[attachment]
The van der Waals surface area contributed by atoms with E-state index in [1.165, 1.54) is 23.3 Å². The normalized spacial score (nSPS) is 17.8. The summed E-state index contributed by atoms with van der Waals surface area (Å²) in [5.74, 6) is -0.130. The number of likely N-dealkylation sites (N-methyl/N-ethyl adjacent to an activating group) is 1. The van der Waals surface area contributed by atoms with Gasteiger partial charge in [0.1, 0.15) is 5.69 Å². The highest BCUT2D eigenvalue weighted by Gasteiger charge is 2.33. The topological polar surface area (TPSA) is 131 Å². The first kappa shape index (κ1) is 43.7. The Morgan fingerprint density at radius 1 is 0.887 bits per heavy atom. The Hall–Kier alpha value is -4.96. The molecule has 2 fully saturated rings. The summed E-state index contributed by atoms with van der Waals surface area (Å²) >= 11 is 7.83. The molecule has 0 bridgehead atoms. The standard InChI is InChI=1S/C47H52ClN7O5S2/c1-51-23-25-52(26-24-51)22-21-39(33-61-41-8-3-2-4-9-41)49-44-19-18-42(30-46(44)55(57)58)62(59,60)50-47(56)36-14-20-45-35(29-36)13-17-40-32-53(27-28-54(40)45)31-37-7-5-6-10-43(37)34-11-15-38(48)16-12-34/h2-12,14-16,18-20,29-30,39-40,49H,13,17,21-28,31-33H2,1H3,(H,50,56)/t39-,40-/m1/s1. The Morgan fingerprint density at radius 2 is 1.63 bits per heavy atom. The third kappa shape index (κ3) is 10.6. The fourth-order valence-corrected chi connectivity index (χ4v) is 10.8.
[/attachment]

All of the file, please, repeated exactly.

The van der Waals surface area contributed by atoms with E-state index in [1.165, 1.54) is 23.3 Å². The normalized spacial score (nSPS) is 17.8. The summed E-state index contributed by atoms with van der Waals surface area (Å²) in [5.74, 6) is -0.130. The number of likely N-dealkylation sites (N-methyl/N-ethyl adjacent to an activating group) is 1. The van der Waals surface area contributed by atoms with Gasteiger partial charge in [0.1, 0.15) is 5.69 Å². The highest BCUT2D eigenvalue weighted by Gasteiger charge is 2.33. The topological polar surface area (TPSA) is 131 Å². The first kappa shape index (κ1) is 43.7. The Morgan fingerprint density at radius 1 is 0.887 bits per heavy atom. The Hall–Kier alpha value is -4.96. The molecule has 2 fully saturated rings. The summed E-state index contributed by atoms with van der Waals surface area (Å²) >= 11 is 7.83. The molecule has 0 bridgehead atoms. The standard InChI is InChI=1S/C47H52ClN7O5S2/c1-51-23-25-52(26-24-51)22-21-39(33-61-41-8-3-2-4-9-41)49-44-19-18-42(30-46(44)55(57)58)62(59,60)50-47(56)36-14-20-45-35(29-36)13-17-40-32-53(27-28-54(40)45)31-37-7-5-6-10-43(37)34-11-15-38(48)16-12-34/h2-12,14-16,18-20,29-30,39-40,49H,13,17,21-28,31-33H2,1H3,(H,50,56)/t39-,40-/m1/s1. The Morgan fingerprint density at radius 2 is 1.63 bits per heavy atom. The third kappa shape index (κ3) is 10.6. The fourth-order valence-corrected chi connectivity index (χ4v) is 10.8.